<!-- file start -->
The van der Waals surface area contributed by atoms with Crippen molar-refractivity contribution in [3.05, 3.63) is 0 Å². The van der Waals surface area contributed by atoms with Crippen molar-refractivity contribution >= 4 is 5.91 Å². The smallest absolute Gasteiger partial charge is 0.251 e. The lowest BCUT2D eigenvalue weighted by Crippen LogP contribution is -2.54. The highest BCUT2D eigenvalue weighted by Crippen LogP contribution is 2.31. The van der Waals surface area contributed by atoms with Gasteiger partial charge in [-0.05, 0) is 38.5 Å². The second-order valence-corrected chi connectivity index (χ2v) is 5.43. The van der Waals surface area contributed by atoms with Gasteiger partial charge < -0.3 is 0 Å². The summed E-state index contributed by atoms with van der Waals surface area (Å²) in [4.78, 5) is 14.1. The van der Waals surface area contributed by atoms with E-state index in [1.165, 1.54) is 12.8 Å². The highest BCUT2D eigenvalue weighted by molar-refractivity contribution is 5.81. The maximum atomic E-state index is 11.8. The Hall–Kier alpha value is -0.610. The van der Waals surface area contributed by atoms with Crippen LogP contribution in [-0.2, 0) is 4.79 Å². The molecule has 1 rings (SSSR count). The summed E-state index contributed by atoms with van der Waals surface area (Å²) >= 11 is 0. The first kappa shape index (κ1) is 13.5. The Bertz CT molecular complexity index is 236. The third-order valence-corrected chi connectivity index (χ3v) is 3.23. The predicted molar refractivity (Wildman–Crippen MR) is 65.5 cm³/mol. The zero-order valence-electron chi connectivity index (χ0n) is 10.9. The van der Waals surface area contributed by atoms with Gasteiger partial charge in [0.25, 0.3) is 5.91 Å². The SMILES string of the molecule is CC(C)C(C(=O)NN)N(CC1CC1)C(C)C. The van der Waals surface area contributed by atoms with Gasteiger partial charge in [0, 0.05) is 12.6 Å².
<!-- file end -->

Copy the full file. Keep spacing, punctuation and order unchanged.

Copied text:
The van der Waals surface area contributed by atoms with Crippen molar-refractivity contribution in [3.05, 3.63) is 0 Å². The van der Waals surface area contributed by atoms with Crippen molar-refractivity contribution >= 4 is 5.91 Å². The smallest absolute Gasteiger partial charge is 0.251 e. The lowest BCUT2D eigenvalue weighted by Crippen LogP contribution is -2.54. The highest BCUT2D eigenvalue weighted by Crippen LogP contribution is 2.31. The van der Waals surface area contributed by atoms with Gasteiger partial charge in [-0.05, 0) is 38.5 Å². The second-order valence-corrected chi connectivity index (χ2v) is 5.43. The van der Waals surface area contributed by atoms with Gasteiger partial charge < -0.3 is 0 Å². The summed E-state index contributed by atoms with van der Waals surface area (Å²) in [4.78, 5) is 14.1. The van der Waals surface area contributed by atoms with E-state index in [1.165, 1.54) is 12.8 Å². The highest BCUT2D eigenvalue weighted by molar-refractivity contribution is 5.81. The maximum atomic E-state index is 11.8. The Hall–Kier alpha value is -0.610. The van der Waals surface area contributed by atoms with Crippen LogP contribution in [-0.2, 0) is 4.79 Å². The molecule has 1 rings (SSSR count). The summed E-state index contributed by atoms with van der Waals surface area (Å²) >= 11 is 0. The first kappa shape index (κ1) is 13.5. The Bertz CT molecular complexity index is 236. The third-order valence-corrected chi connectivity index (χ3v) is 3.23. The predicted molar refractivity (Wildman–Crippen MR) is 65.5 cm³/mol. The zero-order valence-electron chi connectivity index (χ0n) is 10.9. The van der Waals surface area contributed by atoms with Gasteiger partial charge in [0.25, 0.3) is 5.91 Å². The SMILES string of the molecule is CC(C)C(C(=O)NN)N(CC1CC1)C(C)C. The van der Waals surface area contributed by atoms with Gasteiger partial charge in [0, 0.05) is 12.6 Å².